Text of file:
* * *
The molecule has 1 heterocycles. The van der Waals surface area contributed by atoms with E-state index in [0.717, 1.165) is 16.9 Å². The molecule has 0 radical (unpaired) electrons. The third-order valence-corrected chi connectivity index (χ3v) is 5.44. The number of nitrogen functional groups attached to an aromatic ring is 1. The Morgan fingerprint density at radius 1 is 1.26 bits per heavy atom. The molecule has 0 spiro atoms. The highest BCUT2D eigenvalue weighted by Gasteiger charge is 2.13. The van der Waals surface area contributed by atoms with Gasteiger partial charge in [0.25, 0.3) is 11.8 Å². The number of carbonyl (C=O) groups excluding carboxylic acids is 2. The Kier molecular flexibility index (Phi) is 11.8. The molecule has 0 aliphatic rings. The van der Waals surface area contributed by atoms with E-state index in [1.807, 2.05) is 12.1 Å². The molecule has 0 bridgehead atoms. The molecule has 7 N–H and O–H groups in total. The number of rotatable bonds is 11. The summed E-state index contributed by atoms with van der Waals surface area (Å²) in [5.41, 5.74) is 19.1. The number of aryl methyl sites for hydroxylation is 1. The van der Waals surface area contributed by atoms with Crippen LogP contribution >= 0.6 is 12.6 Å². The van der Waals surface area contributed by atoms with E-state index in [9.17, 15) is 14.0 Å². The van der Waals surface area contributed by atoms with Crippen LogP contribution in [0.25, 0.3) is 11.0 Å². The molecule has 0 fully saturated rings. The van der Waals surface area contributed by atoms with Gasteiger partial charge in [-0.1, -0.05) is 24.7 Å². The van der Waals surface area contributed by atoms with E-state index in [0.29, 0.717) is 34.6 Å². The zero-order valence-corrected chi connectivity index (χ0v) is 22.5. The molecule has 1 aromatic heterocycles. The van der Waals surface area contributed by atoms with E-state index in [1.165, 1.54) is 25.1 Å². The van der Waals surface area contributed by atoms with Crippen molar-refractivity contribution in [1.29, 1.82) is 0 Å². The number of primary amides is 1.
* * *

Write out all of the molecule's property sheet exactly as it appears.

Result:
The molecule has 1 heterocycles. The van der Waals surface area contributed by atoms with E-state index in [0.717, 1.165) is 16.9 Å². The molecule has 0 radical (unpaired) electrons. The third-order valence-corrected chi connectivity index (χ3v) is 5.44. The number of nitrogen functional groups attached to an aromatic ring is 1. The Morgan fingerprint density at radius 1 is 1.26 bits per heavy atom. The molecule has 0 spiro atoms. The highest BCUT2D eigenvalue weighted by Gasteiger charge is 2.13. The van der Waals surface area contributed by atoms with Gasteiger partial charge in [0.25, 0.3) is 11.8 Å². The number of carbonyl (C=O) groups excluding carboxylic acids is 2. The Kier molecular flexibility index (Phi) is 11.8. The molecule has 0 aliphatic rings. The van der Waals surface area contributed by atoms with E-state index in [1.807, 2.05) is 12.1 Å². The molecule has 0 bridgehead atoms. The molecule has 7 N–H and O–H groups in total. The number of rotatable bonds is 11. The summed E-state index contributed by atoms with van der Waals surface area (Å²) in [5.41, 5.74) is 19.1. The number of aryl methyl sites for hydroxylation is 1. The van der Waals surface area contributed by atoms with Crippen LogP contribution >= 0.6 is 12.6 Å². The van der Waals surface area contributed by atoms with E-state index in [9.17, 15) is 14.0 Å². The van der Waals surface area contributed by atoms with Crippen LogP contribution in [0.25, 0.3) is 11.0 Å². The molecule has 0 fully saturated rings. The van der Waals surface area contributed by atoms with Gasteiger partial charge in [-0.1, -0.05) is 24.7 Å². The van der Waals surface area contributed by atoms with E-state index in [0.29, 0.717) is 34.6 Å². The zero-order valence-corrected chi connectivity index (χ0v) is 22.5. The molecule has 1 aromatic heterocycles. The van der Waals surface area contributed by atoms with E-state index in [1.165, 1.54) is 25.1 Å². The van der Waals surface area contributed by atoms with Crippen molar-refractivity contribution in [1.29, 1.82) is 0 Å². The number of primary amides is 1.